SAN DIEGO (KGTV) -- The battle between rideshare companies and drivers' unions is on the ballot in the form of Proposition 22. It's a way for companies like Uber and Lyft to push back against California's Assembly Bill 5, which classifies drivers as employees with benefits instead of independent contractors.
The gig companies are fighting the state in court, so they haven't been following those rules since the law went into effect on Jan. 1. Now, the fate of drivers will be in the hands of California voters on Nov. 3.
- The Yes on 22 campaign is backed by Uber, Lyft, and Doordash.
- It would classify drivers as independent contractors.
- Drivers could work towards a stipend to help purchase their own health insurance.
They would also get some hourly pay, but only during what's called "engaged time." Yes on 22 says engaged time starts from the moment a driver accepts a ride until they drop the passenger off. It does not include time drivers spend waiting for their next passenger.
"If you were to compensate for all the time the driver spent on an app, you'd have to force them to accept every ride that comes across which would eliminate their flexibility to choose when they want to work and how long they want to work," said Vetter.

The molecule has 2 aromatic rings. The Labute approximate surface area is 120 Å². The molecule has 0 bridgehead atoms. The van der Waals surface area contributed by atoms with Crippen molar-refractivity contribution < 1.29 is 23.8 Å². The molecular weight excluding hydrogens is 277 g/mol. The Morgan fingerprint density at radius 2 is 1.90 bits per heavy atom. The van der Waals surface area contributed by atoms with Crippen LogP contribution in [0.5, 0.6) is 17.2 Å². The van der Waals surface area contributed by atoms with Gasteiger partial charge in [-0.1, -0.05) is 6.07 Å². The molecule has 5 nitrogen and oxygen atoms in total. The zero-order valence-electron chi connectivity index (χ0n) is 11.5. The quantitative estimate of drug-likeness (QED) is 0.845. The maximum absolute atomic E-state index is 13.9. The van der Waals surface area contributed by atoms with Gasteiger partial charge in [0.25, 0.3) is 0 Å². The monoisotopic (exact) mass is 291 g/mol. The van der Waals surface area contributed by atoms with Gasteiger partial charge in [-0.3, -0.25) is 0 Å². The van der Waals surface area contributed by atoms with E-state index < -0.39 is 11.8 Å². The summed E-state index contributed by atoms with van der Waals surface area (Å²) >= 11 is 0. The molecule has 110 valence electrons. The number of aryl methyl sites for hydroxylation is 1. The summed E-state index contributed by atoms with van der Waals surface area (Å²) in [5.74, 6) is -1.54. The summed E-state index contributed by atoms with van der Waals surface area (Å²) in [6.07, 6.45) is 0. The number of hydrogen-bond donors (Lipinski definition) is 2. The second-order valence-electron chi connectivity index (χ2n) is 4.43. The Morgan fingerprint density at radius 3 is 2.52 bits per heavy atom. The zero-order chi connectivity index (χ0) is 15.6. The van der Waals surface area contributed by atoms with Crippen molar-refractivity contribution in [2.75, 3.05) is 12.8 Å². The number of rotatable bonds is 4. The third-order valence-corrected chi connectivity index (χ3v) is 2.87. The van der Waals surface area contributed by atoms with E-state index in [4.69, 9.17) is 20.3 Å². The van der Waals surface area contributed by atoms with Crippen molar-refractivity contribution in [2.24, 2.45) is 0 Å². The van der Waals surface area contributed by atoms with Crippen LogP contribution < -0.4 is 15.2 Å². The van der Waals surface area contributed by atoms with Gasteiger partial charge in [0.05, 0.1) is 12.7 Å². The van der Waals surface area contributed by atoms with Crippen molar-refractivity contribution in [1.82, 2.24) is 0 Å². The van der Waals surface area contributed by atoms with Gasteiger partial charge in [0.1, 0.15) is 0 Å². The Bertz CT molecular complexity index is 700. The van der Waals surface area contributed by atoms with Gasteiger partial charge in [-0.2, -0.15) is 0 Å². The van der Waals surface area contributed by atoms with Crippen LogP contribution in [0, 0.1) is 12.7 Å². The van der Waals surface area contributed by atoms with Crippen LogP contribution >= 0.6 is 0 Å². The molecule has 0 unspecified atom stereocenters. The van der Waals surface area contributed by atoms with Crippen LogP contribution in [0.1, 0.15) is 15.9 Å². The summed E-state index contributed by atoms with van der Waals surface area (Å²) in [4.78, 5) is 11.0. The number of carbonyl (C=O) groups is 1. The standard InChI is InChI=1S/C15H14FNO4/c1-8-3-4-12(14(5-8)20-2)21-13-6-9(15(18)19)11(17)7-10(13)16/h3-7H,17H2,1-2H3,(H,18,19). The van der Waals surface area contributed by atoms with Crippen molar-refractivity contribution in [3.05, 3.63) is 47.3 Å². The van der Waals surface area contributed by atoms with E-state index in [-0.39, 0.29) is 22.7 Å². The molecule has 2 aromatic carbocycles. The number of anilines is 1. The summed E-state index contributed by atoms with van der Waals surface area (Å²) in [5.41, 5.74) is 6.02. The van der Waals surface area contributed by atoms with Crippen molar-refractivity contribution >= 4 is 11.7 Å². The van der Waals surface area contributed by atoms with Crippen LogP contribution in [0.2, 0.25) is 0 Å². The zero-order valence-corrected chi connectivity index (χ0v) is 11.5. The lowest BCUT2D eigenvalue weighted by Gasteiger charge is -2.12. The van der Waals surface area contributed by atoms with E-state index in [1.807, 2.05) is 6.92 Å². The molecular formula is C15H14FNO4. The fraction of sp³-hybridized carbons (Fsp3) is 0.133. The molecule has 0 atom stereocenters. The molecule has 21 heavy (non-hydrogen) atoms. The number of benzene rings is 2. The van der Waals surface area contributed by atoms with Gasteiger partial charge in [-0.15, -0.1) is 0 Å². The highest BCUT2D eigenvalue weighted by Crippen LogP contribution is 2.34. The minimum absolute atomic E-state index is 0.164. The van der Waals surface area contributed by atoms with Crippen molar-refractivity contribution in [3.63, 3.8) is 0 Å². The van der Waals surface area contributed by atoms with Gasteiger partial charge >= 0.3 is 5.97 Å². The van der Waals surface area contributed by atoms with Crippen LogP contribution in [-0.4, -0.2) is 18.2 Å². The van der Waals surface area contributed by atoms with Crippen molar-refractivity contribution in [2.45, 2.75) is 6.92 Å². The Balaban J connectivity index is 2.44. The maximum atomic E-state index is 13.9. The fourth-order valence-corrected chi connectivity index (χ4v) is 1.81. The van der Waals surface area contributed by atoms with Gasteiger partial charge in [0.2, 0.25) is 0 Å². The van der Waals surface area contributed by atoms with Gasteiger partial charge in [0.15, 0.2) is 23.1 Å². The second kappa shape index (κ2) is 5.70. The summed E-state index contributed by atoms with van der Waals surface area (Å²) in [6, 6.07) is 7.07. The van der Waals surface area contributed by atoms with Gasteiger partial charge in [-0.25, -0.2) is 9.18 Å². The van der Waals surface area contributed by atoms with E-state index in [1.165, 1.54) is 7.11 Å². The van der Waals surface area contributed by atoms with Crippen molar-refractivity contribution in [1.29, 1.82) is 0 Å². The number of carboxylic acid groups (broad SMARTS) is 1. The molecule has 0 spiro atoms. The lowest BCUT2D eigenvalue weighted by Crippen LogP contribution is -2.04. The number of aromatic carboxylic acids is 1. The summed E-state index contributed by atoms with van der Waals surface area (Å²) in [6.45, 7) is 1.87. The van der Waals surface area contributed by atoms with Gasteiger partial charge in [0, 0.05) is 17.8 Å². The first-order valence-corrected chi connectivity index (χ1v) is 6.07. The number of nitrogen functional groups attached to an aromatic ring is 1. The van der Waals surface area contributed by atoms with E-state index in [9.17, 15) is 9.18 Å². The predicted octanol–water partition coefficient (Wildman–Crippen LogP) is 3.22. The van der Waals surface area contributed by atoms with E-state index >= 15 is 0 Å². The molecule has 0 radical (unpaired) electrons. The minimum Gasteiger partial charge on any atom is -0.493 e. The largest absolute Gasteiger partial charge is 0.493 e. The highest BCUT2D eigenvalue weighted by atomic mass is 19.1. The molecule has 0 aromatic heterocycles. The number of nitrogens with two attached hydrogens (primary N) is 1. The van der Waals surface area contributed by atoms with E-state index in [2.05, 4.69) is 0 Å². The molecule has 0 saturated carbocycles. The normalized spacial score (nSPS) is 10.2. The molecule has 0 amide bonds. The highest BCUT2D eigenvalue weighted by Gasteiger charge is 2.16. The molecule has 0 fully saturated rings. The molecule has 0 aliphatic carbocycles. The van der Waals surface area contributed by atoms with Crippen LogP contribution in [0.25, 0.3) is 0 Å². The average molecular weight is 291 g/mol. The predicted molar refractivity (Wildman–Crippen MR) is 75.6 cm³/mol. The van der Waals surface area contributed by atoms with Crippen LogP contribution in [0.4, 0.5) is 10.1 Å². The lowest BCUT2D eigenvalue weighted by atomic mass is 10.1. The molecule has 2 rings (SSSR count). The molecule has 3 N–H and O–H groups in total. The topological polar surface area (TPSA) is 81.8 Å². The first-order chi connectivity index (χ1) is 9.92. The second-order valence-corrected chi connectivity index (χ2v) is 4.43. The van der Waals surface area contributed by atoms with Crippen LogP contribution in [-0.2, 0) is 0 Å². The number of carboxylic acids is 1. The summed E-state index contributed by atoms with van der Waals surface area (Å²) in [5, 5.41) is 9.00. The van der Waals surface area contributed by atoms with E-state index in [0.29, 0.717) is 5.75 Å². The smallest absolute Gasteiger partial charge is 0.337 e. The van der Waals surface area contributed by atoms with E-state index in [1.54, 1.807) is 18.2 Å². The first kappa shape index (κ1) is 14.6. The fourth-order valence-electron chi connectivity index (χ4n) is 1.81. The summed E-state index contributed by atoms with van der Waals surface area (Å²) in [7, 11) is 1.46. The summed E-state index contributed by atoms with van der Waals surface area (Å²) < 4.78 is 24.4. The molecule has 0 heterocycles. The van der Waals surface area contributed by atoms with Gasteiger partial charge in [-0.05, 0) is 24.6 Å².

Driver Al Porche says that's exactly why he's voting yes.
"Times are great right now," said Porche. "I've been driving all this year. I switched over from transporting people to delivering food and meals or groceries."
According to the New York Times, rideshare companies have spent more than $200 million promoting the campaign, making it the costliest in state history.
A "No" vote on Prop 22 would continue the current ruling under AB 5, reclassifying drivers as employees with a swath of rights and protections.
Tonje Ettesvoll is against Prop 22, warning it's deceptive if you don't look closely.
"When you look at all these ads on TV and social media, that is Uber and Lyft's voice, said Ettesvoll. "That is not the driver's voice."
She's been driving full-time for four years in San Diego and says it's only gotten worse.
"They have cut my rate many, many times to the point where I'm driving from 40 hours a week to 60 with the same pay."
Nicole Moore with Rideshare Drivers United says about 40% of the job is waiting for your next ride -- time Prop 22 wouldn't pay up for in terms of pay or benefit because it's not considered engaged time.
"This is work. Just because you're a cashier in a store and you don't have somebody checking out doesn't mean you're not paid," said Moore. "It is definitely helping the billionaires and the people who are running these companies but it is not helping the drivers."
The Yes on 22 campaign says if the proposition doesn't pass rides will be harder to find and prices will go up. Gig companies have even threatened to leave the state entirely.